Another aspect that can have a major impact on performance is the number of memory channels, and how things like cache coherency is handled. Among other things, AMD's hyper-transport exhibits different scalability characteristics depending on the number of sockets. In a four or eight-socket configuration, latency due to cache coherency operations can have a big impact on performance.
For something published in the US after 1923 and before 1964, renewal of copyright was necessary to get a further 28-year extension. (Term extensions in 1998 extended copyright of items published in 1964 onward, and removed the need to renew.)
The Rule 6 how-to has a template for non-renewal research that might satisfy YouTube, if you do the research and send it in.
Only around 10% of items published from 1923 onwards were renewed. (It's no longer required, but you can still renew today.) The US Library of Congress has records of copyright registrations and renewals, and the Rule 6 How-To describes where to get the records. For items from 1923-1963, the renewals for printed items are comprehensive.
Serialization is sometimes a problem. Items might have been published, then published in another form (say, a magazine article that was published as a book), and if the timing is close enough one renewal might cover both items.
Proving something is in the public domain in the US, for printed items, is not that hard for items published from 1923-1963. It takes some time and expertise, and there is always a chance there is a renewal that you didn't find. Proving it is still copyrighted is also easy: show me the renewal.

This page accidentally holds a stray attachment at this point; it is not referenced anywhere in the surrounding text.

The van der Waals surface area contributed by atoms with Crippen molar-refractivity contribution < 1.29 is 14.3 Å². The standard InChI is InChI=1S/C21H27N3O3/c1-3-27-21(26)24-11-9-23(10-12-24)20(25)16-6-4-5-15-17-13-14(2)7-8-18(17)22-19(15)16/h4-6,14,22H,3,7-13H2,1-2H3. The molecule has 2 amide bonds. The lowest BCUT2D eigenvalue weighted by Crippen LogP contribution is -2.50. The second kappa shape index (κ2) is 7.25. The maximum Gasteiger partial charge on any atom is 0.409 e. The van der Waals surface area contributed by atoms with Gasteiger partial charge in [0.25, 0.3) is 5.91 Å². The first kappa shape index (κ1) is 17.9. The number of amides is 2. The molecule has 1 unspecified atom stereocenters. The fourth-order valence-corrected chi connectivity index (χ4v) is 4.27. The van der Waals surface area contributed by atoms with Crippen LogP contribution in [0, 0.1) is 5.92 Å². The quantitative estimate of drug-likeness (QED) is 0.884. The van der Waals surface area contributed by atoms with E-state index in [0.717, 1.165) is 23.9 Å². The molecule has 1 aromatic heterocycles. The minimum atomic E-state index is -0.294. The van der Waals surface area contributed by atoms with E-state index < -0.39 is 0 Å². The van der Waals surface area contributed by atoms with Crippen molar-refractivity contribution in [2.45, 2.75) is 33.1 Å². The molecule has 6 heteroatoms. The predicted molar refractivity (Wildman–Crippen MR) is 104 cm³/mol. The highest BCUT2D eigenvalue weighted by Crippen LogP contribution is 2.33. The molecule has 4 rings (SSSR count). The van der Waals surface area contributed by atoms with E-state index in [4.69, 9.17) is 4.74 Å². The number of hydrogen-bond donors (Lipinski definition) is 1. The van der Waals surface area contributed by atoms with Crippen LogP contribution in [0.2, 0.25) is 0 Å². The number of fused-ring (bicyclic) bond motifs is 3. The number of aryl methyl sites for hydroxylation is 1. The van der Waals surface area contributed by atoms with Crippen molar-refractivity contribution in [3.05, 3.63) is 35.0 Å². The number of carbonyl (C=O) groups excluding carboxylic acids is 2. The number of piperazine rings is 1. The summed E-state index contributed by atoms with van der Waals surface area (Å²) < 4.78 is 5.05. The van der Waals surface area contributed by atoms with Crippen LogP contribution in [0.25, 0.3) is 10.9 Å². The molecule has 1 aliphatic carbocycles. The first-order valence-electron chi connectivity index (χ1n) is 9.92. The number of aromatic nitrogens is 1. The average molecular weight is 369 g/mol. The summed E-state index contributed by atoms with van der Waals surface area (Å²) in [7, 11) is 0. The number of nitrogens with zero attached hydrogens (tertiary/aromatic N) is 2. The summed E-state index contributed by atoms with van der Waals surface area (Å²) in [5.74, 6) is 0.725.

Advertisers: not so much. In fact, the 2600 marketplace section (2 pages at the back of the magazine) is free, and only available to subscribers. There is no paid advertising in 2600 Magazine.
The data centers in Quincy are quite large. Microsoft has a major facility, which is undergoing expansion. So does Yahoo, Intuit, Dell, and Sabey. These are major components of the tax base for the town of Quincy and elsewhere in Grant County. The data centers are highly resilient to power loss, with on-site diesel generators, 24x7 staffing, and all the other protections you'd expect. But prolonged use of the generators, if it becomes necessary, could exceed the permitted run time and accompanying pollution the facilities are allowed. Most likely, power from the other dams the Grant County PUD operates (or elsewhere on the regional power grid) could be routed to the data centers.